I remembered too late that Marcela from Spanish in Rosario warned me against the bus ride from Uyuni to Tupiza. Her eyes were wide with terror when she recounted her journey, which took place at night in the rain on a gravel road (I have been on more dirt roads than tarred ones). Thunder evoked hellish thoughts as they stuttered and shook their way over narrow mountain passes, every few seconds lightning revealed the abysses that bottomed out on the side of the road; the rest of the time was spent in cold, pitch-black fear.
Cora, a USAmerican girl I met during the Salar de Uyuni tour, and I were already on the old, dishevelled bus, wrapped up in everything we owned, cold and shivering in the dark at five in the morning, when I remembered Marcela’s story. The first stretch to Atocha was not that bad, actually – that is, I managed to sleep once I overcame the debilitating itch that covered my whole body as the bus shook on the gravel road. Is there some kind of medical explanation for this itch? It was unholy.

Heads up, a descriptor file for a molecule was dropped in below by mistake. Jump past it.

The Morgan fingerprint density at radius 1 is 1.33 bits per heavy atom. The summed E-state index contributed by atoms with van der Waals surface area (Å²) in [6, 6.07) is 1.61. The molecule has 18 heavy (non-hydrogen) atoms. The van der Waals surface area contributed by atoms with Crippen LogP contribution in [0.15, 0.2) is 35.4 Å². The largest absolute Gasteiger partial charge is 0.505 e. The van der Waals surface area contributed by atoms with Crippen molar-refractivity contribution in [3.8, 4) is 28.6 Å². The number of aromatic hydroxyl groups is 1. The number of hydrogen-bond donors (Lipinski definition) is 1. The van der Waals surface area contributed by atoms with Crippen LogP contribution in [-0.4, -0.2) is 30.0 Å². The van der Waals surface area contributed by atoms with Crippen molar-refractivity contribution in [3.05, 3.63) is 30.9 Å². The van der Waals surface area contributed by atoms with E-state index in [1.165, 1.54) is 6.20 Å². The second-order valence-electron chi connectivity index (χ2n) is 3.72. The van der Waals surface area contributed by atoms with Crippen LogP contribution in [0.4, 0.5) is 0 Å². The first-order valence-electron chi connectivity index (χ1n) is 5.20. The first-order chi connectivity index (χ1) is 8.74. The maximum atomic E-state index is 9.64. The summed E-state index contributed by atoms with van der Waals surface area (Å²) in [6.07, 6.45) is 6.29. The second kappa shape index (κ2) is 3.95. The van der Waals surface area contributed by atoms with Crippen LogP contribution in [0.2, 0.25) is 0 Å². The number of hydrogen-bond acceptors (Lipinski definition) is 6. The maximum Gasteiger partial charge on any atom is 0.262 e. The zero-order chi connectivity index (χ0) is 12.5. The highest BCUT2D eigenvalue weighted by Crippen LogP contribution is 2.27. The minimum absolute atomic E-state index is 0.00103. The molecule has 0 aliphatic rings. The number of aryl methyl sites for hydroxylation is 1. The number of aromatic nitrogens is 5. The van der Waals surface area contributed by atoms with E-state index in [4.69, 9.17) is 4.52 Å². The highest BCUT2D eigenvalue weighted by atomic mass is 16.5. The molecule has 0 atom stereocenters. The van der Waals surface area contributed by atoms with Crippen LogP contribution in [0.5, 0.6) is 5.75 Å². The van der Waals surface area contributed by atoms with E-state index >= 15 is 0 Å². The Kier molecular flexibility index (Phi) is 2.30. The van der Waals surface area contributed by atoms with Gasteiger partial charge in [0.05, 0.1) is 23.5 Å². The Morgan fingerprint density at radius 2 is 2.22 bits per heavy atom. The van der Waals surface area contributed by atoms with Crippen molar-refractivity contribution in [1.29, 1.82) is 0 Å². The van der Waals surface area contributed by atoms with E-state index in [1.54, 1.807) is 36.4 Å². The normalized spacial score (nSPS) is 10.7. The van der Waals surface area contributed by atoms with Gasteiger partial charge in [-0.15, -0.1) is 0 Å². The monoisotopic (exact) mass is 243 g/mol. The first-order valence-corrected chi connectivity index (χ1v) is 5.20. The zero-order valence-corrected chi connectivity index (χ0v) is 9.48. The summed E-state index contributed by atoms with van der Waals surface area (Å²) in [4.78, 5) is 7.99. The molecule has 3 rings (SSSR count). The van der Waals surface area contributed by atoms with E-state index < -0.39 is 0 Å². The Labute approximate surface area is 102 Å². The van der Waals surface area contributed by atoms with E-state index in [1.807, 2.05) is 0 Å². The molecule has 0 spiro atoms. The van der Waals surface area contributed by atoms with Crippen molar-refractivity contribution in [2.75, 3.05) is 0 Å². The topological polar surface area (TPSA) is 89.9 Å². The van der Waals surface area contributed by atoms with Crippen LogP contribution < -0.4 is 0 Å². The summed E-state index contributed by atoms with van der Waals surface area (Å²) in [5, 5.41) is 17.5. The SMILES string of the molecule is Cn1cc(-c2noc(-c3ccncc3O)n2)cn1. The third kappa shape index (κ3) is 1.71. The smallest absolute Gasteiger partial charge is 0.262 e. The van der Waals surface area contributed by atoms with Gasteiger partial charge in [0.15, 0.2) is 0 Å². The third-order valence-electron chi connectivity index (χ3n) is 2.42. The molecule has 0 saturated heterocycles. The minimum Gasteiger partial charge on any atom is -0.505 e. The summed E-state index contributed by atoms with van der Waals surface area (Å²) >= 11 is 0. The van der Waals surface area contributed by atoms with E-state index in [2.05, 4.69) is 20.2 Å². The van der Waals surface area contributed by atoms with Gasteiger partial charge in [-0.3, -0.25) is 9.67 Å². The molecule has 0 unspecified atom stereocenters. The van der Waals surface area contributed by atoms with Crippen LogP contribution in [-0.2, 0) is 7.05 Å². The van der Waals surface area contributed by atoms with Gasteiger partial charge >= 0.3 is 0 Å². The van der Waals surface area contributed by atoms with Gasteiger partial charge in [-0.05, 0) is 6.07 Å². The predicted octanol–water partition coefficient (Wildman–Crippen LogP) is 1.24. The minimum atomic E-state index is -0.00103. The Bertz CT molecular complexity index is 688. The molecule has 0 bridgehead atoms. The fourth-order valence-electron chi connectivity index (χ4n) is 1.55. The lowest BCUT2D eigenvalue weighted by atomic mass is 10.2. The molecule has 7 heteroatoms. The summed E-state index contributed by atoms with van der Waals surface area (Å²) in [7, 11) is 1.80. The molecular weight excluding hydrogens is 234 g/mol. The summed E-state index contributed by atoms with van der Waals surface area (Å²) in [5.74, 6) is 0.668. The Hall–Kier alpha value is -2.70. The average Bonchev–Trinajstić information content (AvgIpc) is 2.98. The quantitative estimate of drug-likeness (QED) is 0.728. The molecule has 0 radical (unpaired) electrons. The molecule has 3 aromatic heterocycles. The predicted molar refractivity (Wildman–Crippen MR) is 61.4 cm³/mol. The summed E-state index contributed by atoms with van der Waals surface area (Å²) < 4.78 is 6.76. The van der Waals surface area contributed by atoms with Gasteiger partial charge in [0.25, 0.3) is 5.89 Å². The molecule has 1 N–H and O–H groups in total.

We waited in Atocha for 90 minutes to change buses. It’s dry in this part of Bolivia, the southwest, really dry. The houses, built all the way up the hills, are the same colour as the rocks – brown. Only the hardiest and smallest of plants show their infrequent faces. Pigs and piglets eat and drink who knows what out of little, waning streams – the same streams that the locals urinate into in plain sight.